Source: Journal of Commerce
Peter Tirschwell | Sep 18, 2014 8:30PM EDT
As container ships grow steadily larger due to carriers seeking greater economies of scale, ports find themselves struggling to cope with the burdens, being forced into huge investments for deepening and infrastructure that may or may not pay off.
“Larger vessels provide many advantages to liners, shippers and beneficial cargo owners, not the least of which is the reduction in the per-container cost to transport cargo,” Noel Hacegaba, acting deputy executive director and chief operating officer at the Port of Long Beach, wrote in a recent paper.
“However, it is thought that few or no advantages trickle down to the port authorities, which are pressured to deliver water (dredging) and landside (capital, infrastrcture and productivity) improvements to accommodate the bigger ships, whose advantages may be diminished without such improvements,” he wrote.
The paper reflects the growing frustration of ports like Long Beach, which cannot control the arrival of larger ships–a trend driven entirely by carriers seeking to reduce unit costs as their most promising avenue to profitability at a time when rates are volatile and commoditized. Yet unless the port takes measures to accommodate the bigger ships, carriers will bring them elsewhere. Thus despite ship visits from mega ships not being guaranteed, especially for Long Beach and many other ports around the world that face nearby, and intense competition, the port has no choice but to invest or risk being left out of the mega-ship game entirely, which would threaten its long term survival. With recent orders for ships of 19,000 TEUs and vessels of 22-24,000 TEUs not far away, the growth in ship sizes is accelerating, with big ships increasingly being blamed for growing arrival delays and port congestion witnessed this year in North America, Europe and Asia.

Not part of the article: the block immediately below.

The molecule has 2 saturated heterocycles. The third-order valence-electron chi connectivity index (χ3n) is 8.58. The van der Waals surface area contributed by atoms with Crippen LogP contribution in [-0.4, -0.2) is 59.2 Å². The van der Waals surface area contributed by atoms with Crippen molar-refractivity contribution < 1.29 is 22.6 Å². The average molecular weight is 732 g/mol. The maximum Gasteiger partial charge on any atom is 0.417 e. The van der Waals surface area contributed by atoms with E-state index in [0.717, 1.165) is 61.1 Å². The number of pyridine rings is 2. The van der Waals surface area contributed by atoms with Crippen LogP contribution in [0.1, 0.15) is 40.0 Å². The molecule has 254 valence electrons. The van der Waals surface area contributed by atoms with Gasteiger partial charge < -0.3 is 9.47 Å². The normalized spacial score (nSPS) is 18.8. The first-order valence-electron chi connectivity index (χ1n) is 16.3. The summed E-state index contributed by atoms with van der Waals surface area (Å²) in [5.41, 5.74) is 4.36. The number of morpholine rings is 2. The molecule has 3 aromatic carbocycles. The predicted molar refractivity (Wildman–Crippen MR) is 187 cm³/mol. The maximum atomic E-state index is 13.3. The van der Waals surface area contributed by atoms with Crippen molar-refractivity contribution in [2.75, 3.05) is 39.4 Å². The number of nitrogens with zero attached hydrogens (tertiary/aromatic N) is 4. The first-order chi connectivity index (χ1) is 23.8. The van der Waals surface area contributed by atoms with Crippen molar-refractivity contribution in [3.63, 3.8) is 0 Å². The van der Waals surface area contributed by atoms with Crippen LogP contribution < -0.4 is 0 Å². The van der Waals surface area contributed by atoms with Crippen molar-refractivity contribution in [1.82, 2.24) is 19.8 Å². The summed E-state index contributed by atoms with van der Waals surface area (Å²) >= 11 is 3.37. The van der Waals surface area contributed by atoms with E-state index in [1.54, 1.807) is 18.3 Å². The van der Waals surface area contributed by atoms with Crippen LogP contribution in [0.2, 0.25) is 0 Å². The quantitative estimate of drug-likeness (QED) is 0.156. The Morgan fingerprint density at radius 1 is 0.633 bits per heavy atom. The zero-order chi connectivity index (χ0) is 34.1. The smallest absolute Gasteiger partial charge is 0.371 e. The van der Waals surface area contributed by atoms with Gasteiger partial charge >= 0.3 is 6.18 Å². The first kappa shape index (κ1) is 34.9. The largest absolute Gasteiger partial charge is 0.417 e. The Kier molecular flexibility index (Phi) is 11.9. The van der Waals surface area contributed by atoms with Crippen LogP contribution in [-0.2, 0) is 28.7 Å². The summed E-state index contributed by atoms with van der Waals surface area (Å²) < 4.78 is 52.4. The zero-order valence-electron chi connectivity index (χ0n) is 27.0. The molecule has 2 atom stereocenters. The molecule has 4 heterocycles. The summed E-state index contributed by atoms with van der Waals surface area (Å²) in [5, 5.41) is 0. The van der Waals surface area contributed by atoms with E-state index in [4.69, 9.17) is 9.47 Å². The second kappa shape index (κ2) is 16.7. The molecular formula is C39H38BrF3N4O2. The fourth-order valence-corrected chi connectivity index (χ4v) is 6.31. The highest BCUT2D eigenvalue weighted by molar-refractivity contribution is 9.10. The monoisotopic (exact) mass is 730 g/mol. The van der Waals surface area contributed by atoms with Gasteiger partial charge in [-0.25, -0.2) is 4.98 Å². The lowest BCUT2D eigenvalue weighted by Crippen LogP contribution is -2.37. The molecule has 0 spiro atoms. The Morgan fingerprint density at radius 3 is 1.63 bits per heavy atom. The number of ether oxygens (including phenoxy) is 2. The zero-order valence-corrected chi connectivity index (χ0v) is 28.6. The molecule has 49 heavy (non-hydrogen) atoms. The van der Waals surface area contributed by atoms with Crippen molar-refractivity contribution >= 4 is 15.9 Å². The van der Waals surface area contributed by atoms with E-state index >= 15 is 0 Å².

The risk of being left out is greater now with the formation of global alliances; indeed with the announcement last week of the Ocean’s Three alliance of CMA CGM, United Arab Shipping and China Shipping Container Line, for the first time all major east-west carriers (with the exception of Zim) are committed to an alliance that covers all three major east-west trades, the trans-Pacific, the trans-Atlantic and Asia-Europe. The deployment decisions made by the O3 and the other alliances, the G6, CKYH-E and the recently formed but not yet approved 2M comprised of Maersk and Mediterranean Shipping Co., is certain to create winners and losers among ports.
“The combination of the growing vessel capacity and the formation of new alliances is creating a new and daunting challenge for U.S. port authorities, which have to make important decisions with significant long-term ramifications,” Hacegaba wrote.
“Carriers that currently call at a particular port may shift their cargo to neighboring ports in accordance with the vessel deployment strategy agreed upon by the alliance partners,” he said. “Although this scenario may play out in only those regions where alliance partners call at neighboring ports, the potential consequences for those ports could be considerable.”
“All of these changes in the industry are leaving ports in a vulnerable position.”
Contact Peter Tirschwell at email@example.com and follow him on Twitter: @petertirschwell.